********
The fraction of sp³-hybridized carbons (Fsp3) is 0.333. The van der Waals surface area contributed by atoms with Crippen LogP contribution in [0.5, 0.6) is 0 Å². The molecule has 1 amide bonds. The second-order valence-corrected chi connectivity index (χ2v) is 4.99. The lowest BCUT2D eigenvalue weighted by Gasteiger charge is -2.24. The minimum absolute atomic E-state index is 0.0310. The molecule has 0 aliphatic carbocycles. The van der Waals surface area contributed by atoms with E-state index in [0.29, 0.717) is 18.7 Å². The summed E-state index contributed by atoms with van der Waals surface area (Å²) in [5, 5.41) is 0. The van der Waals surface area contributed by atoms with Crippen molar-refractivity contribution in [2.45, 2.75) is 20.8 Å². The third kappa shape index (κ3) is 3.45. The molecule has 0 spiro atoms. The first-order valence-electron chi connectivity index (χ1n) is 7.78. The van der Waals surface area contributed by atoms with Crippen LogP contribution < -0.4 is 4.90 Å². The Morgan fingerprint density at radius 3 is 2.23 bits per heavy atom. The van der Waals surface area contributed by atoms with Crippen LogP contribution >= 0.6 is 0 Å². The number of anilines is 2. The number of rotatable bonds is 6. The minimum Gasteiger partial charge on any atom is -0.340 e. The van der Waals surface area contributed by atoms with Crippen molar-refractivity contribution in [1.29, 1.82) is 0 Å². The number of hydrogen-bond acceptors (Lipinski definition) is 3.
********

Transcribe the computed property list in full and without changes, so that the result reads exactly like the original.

The fraction of sp³-hybridized carbons (Fsp3) is 0.333. The van der Waals surface area contributed by atoms with Crippen LogP contribution in [0.5, 0.6) is 0 Å². The molecule has 1 amide bonds. The second-order valence-corrected chi connectivity index (χ2v) is 4.99. The lowest BCUT2D eigenvalue weighted by Gasteiger charge is -2.24. The minimum absolute atomic E-state index is 0.0310. The molecule has 0 aliphatic carbocycles. The van der Waals surface area contributed by atoms with E-state index in [0.29, 0.717) is 18.7 Å². The summed E-state index contributed by atoms with van der Waals surface area (Å²) in [5, 5.41) is 0. The van der Waals surface area contributed by atoms with Crippen molar-refractivity contribution in [2.45, 2.75) is 20.8 Å². The third kappa shape index (κ3) is 3.45. The molecule has 0 spiro atoms. The first-order valence-electron chi connectivity index (χ1n) is 7.78. The van der Waals surface area contributed by atoms with Crippen LogP contribution < -0.4 is 4.90 Å². The Morgan fingerprint density at radius 3 is 2.23 bits per heavy atom. The van der Waals surface area contributed by atoms with Crippen LogP contribution >= 0.6 is 0 Å². The number of anilines is 2. The number of rotatable bonds is 6. The minimum Gasteiger partial charge on any atom is -0.340 e. The van der Waals surface area contributed by atoms with Crippen molar-refractivity contribution in [1.29, 1.82) is 0 Å². The number of hydrogen-bond acceptors (Lipinski definition) is 3.